Name: Ms. Sanchari Debnath

Title: Dissipative Mechanisms in Organic Light-emitting Diodes: Role of Intramolecular Charge Transfer and Delayed Fluorescence 

Ph. D. Supervisor: Prof. Satish Patil

Date &Time : Wednesday, 31st January 2024 at 4.00 P.M.   

Venue: A-104 Lecture Hall, Chemical Sciences Building  

Organic light-emitting diodes (OLEDs) are emerging to replace conventional lighting technology due to their flexible device structures, multicolour emission, and ease of fabrication.[1] However, one of the key challenges in developing efficient emitters for OLEDs is overcoming the dissipative channel of triplet excitons.[2] A common approach to mitigate this challenge is to employ emitter molecules optimized for either thermally activated delayed fluorescence (TADF) or triplet-triplet annihilation (TTA) to enhance the external quantum efficiency (EQE).[3,4] Another alternative strategy to improve the quantum efficiency is deploying TADF chromophores with fluorescence emitters by recycling dark triplet excitons in a process, namely hyperfluorescence, which also retains narrow emission bandwidth.[5] Therefore, understanding the intricate photophysics of donor-acceptor (D-A) chromophores by exploiting the intramolecular charge transfer (ICT) state to unravel their multifarious applications attracts widespread attention.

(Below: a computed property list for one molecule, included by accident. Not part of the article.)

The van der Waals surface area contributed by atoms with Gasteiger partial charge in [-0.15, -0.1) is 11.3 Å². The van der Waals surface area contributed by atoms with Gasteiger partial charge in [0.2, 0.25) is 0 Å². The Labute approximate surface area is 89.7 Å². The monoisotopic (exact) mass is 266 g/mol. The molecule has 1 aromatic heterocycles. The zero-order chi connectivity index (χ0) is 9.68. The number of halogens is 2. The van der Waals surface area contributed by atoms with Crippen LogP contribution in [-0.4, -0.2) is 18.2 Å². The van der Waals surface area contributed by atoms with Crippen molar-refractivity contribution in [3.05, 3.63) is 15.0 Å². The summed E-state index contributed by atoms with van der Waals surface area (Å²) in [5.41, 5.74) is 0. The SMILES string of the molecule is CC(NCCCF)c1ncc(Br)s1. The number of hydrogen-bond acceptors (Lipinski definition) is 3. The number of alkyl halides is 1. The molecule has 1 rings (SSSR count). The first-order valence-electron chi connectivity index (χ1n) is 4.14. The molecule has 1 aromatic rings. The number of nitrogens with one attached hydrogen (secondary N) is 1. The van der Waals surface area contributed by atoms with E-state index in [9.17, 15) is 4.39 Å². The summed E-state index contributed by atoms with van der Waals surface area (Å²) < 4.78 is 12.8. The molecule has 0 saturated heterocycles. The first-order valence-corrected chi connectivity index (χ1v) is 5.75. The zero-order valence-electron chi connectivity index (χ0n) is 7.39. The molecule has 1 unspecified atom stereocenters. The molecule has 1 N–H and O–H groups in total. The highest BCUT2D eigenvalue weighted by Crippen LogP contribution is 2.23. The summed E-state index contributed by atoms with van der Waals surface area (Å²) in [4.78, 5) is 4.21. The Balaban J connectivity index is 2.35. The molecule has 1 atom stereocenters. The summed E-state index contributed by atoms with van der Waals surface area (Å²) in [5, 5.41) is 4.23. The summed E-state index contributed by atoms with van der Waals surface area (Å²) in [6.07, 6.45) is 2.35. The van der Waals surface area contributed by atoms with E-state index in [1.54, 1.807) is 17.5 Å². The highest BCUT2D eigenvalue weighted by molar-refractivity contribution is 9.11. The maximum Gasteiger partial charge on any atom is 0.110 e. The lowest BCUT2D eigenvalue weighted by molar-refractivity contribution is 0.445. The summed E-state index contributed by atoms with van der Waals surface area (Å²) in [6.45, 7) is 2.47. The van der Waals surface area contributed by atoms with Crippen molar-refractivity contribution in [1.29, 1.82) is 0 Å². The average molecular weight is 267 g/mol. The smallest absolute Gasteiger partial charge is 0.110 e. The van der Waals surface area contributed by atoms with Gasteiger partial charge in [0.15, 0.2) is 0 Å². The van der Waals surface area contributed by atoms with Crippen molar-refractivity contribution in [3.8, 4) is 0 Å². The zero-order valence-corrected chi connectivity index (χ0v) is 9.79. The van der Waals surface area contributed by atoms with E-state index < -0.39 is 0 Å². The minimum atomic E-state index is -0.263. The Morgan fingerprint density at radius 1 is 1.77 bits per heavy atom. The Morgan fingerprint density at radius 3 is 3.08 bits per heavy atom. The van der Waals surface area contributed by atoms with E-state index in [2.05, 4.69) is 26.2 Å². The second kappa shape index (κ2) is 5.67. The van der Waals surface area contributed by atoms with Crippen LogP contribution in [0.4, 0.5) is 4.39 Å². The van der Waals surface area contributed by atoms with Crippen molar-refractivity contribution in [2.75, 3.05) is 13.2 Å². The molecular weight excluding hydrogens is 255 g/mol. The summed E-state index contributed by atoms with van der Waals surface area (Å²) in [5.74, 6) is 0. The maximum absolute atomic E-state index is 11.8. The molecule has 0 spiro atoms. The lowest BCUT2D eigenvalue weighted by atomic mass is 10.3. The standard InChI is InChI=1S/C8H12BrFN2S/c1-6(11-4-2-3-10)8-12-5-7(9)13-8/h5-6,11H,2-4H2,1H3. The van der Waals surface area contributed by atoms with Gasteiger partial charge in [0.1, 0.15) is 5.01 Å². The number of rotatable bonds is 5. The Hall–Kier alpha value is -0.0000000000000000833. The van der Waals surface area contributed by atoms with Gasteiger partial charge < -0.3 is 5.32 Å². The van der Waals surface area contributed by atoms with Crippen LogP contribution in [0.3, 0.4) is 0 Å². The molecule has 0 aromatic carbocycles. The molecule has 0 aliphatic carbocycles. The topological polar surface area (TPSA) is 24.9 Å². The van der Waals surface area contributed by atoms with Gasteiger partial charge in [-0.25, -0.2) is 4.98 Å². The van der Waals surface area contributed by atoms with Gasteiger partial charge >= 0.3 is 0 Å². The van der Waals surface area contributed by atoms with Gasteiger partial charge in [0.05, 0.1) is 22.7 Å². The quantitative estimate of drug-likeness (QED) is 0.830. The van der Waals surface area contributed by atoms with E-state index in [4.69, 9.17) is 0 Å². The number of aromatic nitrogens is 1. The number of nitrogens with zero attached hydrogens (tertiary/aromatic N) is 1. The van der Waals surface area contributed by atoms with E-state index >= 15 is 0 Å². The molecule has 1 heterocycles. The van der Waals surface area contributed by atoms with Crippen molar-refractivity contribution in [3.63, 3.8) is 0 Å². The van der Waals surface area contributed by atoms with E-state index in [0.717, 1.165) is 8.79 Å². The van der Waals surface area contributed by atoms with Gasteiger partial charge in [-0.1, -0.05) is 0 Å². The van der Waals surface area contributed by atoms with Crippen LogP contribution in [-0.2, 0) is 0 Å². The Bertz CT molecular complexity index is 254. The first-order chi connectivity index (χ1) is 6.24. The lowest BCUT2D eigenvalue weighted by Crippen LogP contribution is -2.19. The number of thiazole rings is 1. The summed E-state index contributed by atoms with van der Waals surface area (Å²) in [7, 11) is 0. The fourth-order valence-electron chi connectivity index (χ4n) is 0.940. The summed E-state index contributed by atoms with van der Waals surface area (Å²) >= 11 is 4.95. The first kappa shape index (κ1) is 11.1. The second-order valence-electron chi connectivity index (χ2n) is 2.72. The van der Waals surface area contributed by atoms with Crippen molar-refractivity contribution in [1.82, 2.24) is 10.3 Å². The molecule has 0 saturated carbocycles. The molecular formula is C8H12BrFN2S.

In my thesis, I have rationally designed a series of aromatic imide-based D-A chromophores that display the TADF and TTA phenomenon, where the suitable choice of donor or acceptor governs the dominant delayed emission pathways by manipulating ICT state.[6] Further, by combining a TADF chromophore with a series of diketopyrrolopyrrole-based fluorescence emitters, efficient energy transfer could be facilitated, thereby enhancing the emission intensity of the fluorescence emitters. Nevertheless, in the quest to design new D-A chromophores, I made a serendipitous observation of stable radical cation formation in carbazole-based diketopyrrolopyrrole derivatives, which offers a plethora of promising applications.[7] Our in-depth photophysical studies provide insights into the importance of developing new chromophores, which offer myriad applications in optoelectronics.
[1] Friend, R. H.; Gymer, R. W.; Holmes, A. B.; Burroughes, J. H.; Marks, R. N.; Taliani, C.; Bradley, D. D. C.; Santos, D. A. D.; Brédas, J. L.; Lögdlund, M.; Salaneck, W. R. Electroluminescence in Conjugated Polymers. Nature 1999, 397, 121– 128.
[2] Wong, M. Y.; Zysman-Colman, E. Purely Organic Thermally Activated Delayed Fluorescence Materials for Organic Light-Emitting Diodes. Adv. Mater. 2017, 29, 1605444.
[3] Uoyama, H.; Goushi, K.; Shizu, K.; Nomura, H.; Adachi, C. Highly Efficient Organic Light-emitting Diodes from Delayed Fluorescence. Nature 2012, 492, 234– 238.
[4] Dias, F. B.; Bourdakos, K. N.; Jankus, V.; Moss, K. C.; Kamtekar, K. T.; Bhalla, V.; Santos, J.; Bryce, M. R.; Monkman, A. P. Triplet Harvesting with 100% Efficiency by Way of Thermally Activated Delayed Fluorescence in Charge Transfer OLED Emitters. Adv. Mater. 2013, 25, 3707– 3714.
[5] Nakanotani, H.; Higuchi, T.; Furukawa, T.; Masui, K.; Morimoto, K.; Numata, M.; Tanaka, H.; Sagara, Y.; Yasuda, T.; Adachi, C. High-efficiency Organic Light-Emitting Diodes with Fluorescent Emitters. Nat. Commun. 2014, 5, 4016.
[6] Debnath et al. Modulation of Delayed Fluorescence Pathways via Rational Molecular Engineering. (Under revision)
[7] Debnath et al. Enhanced Chemical Stability of Radical Cations in Carbazole-based Diketopyrrolopyrrole Derivatives. (Manuscript under review)